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Autophagy. 2007 Nov-Dec;3(6):620-2. Epub 2007 Aug 16.

Small molecule enhancers of rapamycin-induced TOR inhibition promote autophagy, reduce toxicity in Huntington's disease models and enhance killing of mycobacteria by macrophages.

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Department of Medicine, University of Cambridge, Cambridge Institute for Medical Research, Addenbrooke's Hospital, Cambridge, UK.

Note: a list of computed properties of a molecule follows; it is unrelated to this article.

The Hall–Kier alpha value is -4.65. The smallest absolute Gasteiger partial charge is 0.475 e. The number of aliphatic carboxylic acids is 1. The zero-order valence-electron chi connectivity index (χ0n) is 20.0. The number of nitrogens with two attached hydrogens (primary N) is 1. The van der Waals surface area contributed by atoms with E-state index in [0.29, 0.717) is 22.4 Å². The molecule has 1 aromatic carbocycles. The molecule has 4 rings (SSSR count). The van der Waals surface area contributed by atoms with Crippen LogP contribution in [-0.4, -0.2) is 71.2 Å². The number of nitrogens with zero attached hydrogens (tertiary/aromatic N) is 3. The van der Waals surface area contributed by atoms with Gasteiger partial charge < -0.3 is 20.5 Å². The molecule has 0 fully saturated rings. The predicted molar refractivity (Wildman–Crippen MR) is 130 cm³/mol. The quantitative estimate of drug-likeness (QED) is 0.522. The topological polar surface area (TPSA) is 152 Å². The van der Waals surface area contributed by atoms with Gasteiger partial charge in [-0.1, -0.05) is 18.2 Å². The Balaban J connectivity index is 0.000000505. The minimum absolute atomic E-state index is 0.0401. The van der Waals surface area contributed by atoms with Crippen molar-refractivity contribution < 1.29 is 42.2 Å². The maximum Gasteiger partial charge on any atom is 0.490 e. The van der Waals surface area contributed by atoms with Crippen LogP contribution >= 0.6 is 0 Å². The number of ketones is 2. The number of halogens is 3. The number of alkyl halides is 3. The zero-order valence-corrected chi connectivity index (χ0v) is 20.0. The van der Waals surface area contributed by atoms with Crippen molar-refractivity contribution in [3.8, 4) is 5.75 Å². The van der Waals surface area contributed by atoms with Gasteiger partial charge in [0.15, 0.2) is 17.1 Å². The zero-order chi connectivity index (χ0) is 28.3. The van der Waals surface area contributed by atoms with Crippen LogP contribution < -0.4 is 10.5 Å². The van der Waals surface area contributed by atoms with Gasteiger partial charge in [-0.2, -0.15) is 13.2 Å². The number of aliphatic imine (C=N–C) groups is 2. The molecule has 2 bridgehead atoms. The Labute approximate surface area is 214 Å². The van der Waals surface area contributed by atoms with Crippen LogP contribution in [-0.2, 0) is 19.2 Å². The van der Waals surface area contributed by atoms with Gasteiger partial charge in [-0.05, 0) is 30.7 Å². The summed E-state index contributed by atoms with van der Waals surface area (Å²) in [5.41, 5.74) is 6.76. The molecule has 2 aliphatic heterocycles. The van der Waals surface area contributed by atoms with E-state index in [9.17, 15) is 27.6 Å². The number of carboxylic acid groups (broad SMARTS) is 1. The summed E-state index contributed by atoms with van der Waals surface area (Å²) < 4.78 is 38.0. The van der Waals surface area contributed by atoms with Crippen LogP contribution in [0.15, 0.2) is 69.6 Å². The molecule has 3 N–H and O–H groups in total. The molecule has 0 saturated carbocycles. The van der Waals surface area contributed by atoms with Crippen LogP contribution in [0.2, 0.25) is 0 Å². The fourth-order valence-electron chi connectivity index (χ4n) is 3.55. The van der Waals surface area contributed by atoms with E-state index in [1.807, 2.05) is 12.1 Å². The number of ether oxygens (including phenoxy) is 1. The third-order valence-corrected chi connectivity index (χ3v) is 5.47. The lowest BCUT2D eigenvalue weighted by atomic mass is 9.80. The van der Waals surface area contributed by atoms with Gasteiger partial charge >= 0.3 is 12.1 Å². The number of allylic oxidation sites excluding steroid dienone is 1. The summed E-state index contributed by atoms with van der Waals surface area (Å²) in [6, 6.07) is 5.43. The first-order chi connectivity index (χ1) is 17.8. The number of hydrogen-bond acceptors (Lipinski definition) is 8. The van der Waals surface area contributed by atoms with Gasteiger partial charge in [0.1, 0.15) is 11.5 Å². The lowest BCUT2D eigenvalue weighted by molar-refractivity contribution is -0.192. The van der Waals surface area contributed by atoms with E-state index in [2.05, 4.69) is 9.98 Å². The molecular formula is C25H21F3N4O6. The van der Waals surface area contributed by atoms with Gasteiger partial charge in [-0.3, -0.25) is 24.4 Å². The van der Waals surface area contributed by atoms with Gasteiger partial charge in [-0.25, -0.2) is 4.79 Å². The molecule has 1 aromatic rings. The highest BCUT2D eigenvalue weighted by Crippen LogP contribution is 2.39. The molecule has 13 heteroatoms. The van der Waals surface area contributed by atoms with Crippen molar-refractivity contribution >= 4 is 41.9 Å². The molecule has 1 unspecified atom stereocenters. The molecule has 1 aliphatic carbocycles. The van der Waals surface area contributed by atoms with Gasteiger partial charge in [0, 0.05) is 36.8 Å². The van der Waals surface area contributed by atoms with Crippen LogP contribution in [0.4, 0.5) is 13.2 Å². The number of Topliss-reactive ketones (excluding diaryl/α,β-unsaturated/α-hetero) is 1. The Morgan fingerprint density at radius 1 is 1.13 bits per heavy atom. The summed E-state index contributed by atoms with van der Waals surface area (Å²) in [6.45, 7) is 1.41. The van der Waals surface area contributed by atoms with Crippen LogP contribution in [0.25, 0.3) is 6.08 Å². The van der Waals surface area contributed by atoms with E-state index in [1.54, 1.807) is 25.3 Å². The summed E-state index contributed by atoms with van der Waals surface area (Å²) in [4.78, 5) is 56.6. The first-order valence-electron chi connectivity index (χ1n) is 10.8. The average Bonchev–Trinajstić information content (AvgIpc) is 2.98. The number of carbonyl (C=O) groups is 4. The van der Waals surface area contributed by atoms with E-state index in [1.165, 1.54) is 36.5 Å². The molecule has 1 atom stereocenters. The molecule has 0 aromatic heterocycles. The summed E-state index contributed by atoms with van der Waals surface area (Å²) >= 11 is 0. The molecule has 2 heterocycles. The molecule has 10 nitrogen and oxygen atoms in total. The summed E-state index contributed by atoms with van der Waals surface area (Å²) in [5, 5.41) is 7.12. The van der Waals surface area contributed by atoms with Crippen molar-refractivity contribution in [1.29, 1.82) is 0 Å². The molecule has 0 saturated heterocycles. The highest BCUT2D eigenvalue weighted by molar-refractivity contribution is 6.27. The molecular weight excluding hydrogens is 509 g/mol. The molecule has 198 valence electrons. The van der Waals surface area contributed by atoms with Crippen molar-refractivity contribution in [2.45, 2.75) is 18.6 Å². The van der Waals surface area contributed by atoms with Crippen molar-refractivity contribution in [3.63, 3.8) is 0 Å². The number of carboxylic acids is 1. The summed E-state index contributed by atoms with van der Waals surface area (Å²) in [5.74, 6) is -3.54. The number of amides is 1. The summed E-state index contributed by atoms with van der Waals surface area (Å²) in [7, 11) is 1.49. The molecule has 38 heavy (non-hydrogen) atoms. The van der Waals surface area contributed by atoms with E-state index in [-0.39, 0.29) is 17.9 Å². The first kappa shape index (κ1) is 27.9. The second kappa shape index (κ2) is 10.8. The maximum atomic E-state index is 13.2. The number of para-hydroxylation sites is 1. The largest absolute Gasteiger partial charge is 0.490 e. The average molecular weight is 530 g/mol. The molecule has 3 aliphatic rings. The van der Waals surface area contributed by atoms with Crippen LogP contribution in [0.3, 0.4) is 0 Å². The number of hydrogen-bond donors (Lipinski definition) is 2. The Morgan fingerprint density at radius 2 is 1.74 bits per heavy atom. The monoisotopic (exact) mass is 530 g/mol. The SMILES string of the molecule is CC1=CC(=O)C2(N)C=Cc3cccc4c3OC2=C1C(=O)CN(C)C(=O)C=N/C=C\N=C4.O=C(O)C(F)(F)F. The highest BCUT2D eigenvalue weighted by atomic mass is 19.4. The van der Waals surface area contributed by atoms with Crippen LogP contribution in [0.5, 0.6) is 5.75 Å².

Upregulation of autophagy may have therapeutic benefit in a range of diseases that includes neurodegenerative conditions caused by intracytosolic aggregate-prone proteins, such as Huntington's disease, and certain infectious diseases, such as tuberculosis. The best-characterized drug that enhances autophagy is rapamycin, an inhibitor of the TOR (target of rapamycin) proteins, which are widely conserved from yeast to man. Unfortunately, the side effects of rapamycin, especially immunosuppression, preclude its use in treating certain diseases including tuberculosis, which accounts for approximately 2 million deaths worldwide each year, spurring interest in finding novel drugs that selectively enhance autophagy. We have recently reported a novel two-step screening process for the discovery of such compounds. We first identified compounds that enhance the growth-inhibitory effects of rapamycin in the budding yeast Saccharomyces cerevisiae, which we termed small molecule enhancers of rapamycin (SMERs). Next we showed that three SMERs induced autophagy independently, or downstream of mTOR, in mammalian cells, and furthermore enhanced the clearance of a mutant huntingtin fragment in Huntington's disease cell models. These SMERs also protected against mutant huntingtin fragment toxicity in Drosophila. We have subsequently tested two of the SMERs in models of tuberculosis and both enhance the killing of mycobacteria by primary human macrophages.

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